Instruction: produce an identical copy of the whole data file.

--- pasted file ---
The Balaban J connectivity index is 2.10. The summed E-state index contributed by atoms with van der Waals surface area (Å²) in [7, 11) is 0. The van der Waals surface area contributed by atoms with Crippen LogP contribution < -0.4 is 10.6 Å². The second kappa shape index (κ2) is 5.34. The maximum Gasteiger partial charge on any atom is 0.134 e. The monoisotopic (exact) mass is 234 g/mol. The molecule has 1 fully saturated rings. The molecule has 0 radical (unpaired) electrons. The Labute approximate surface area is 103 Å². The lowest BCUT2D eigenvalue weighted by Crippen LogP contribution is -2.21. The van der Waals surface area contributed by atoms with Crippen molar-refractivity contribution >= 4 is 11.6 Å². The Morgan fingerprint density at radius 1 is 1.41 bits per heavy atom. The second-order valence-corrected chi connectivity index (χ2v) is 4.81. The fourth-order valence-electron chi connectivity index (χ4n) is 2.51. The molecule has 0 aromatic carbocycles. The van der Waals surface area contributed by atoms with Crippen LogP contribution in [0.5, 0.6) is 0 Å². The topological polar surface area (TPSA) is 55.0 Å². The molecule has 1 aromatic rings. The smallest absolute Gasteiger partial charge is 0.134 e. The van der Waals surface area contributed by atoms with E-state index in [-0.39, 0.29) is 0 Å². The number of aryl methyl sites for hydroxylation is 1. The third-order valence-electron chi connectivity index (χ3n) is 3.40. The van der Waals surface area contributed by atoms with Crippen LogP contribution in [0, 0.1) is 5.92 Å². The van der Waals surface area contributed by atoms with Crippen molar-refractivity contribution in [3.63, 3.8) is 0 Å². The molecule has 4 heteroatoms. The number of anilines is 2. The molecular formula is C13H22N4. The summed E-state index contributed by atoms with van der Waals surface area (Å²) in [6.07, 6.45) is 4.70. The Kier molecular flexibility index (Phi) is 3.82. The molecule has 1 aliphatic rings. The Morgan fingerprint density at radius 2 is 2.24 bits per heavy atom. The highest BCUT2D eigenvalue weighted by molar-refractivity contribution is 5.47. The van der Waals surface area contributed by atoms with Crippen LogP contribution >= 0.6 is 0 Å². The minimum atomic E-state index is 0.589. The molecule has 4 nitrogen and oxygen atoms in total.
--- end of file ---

The Balaban J connectivity index is 2.10. The summed E-state index contributed by atoms with van der Waals surface area (Å²) in [7, 11) is 0. The van der Waals surface area contributed by atoms with Crippen LogP contribution < -0.4 is 10.6 Å². The second kappa shape index (κ2) is 5.34. The maximum Gasteiger partial charge on any atom is 0.134 e. The monoisotopic (exact) mass is 234 g/mol. The molecule has 1 fully saturated rings. The molecule has 0 radical (unpaired) electrons. The Labute approximate surface area is 103 Å². The lowest BCUT2D eigenvalue weighted by Crippen LogP contribution is -2.21. The van der Waals surface area contributed by atoms with Crippen molar-refractivity contribution >= 4 is 11.6 Å². The Morgan fingerprint density at radius 1 is 1.41 bits per heavy atom. The second-order valence-corrected chi connectivity index (χ2v) is 4.81. The fourth-order valence-electron chi connectivity index (χ4n) is 2.51. The molecule has 0 aromatic carbocycles. The van der Waals surface area contributed by atoms with Crippen LogP contribution in [0.5, 0.6) is 0 Å². The topological polar surface area (TPSA) is 55.0 Å². The molecule has 1 aromatic rings. The smallest absolute Gasteiger partial charge is 0.134 e. The van der Waals surface area contributed by atoms with E-state index in [-0.39, 0.29) is 0 Å². The number of aryl methyl sites for hydroxylation is 1. The third-order valence-electron chi connectivity index (χ3n) is 3.40. The van der Waals surface area contributed by atoms with Crippen LogP contribution in [0, 0.1) is 5.92 Å². The van der Waals surface area contributed by atoms with Crippen molar-refractivity contribution in [3.63, 3.8) is 0 Å². The molecule has 4 heteroatoms. The number of anilines is 2. The molecular formula is C13H22N4. The summed E-state index contributed by atoms with van der Waals surface area (Å²) in [6.07, 6.45) is 4.70. The Kier molecular flexibility index (Phi) is 3.82. The molecule has 1 aliphatic rings. The Morgan fingerprint density at radius 2 is 2.24 bits per heavy atom. The highest BCUT2D eigenvalue weighted by molar-refractivity contribution is 5.47. The van der Waals surface area contributed by atoms with Crippen LogP contribution >= 0.6 is 0 Å². The minimum atomic E-state index is 0.589. The molecule has 4 nitrogen and oxygen atoms in total.